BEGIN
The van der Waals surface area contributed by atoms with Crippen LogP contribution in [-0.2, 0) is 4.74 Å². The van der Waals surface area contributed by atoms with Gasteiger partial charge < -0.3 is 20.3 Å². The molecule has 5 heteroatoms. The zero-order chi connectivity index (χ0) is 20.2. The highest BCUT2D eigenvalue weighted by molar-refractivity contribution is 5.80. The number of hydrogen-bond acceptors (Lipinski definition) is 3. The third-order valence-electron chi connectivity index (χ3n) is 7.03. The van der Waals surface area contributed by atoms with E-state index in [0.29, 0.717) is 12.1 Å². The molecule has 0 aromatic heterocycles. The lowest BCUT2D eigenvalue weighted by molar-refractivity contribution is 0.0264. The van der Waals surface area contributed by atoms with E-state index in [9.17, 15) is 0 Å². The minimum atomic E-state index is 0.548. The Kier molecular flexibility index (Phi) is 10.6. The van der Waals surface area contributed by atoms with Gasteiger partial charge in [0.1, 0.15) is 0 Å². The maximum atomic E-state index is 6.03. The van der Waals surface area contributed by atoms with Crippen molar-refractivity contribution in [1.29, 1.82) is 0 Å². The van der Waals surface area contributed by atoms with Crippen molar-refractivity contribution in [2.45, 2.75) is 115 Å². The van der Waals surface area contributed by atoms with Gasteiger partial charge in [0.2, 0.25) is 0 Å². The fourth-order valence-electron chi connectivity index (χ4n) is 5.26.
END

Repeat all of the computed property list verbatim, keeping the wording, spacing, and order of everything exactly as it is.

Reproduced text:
The van der Waals surface area contributed by atoms with Crippen LogP contribution in [-0.2, 0) is 4.74 Å². The van der Waals surface area contributed by atoms with Gasteiger partial charge < -0.3 is 20.3 Å². The molecule has 5 heteroatoms. The zero-order chi connectivity index (χ0) is 20.2. The highest BCUT2D eigenvalue weighted by molar-refractivity contribution is 5.80. The number of hydrogen-bond acceptors (Lipinski definition) is 3. The third-order valence-electron chi connectivity index (χ3n) is 7.03. The van der Waals surface area contributed by atoms with E-state index in [0.29, 0.717) is 12.1 Å². The molecule has 0 aromatic heterocycles. The lowest BCUT2D eigenvalue weighted by molar-refractivity contribution is 0.0264. The van der Waals surface area contributed by atoms with E-state index in [9.17, 15) is 0 Å². The minimum atomic E-state index is 0.548. The Kier molecular flexibility index (Phi) is 10.6. The van der Waals surface area contributed by atoms with Gasteiger partial charge in [0.1, 0.15) is 0 Å². The maximum atomic E-state index is 6.03. The van der Waals surface area contributed by atoms with Crippen molar-refractivity contribution in [1.29, 1.82) is 0 Å². The van der Waals surface area contributed by atoms with Crippen molar-refractivity contribution in [2.45, 2.75) is 115 Å². The van der Waals surface area contributed by atoms with Gasteiger partial charge in [0.2, 0.25) is 0 Å². The fourth-order valence-electron chi connectivity index (χ4n) is 5.26.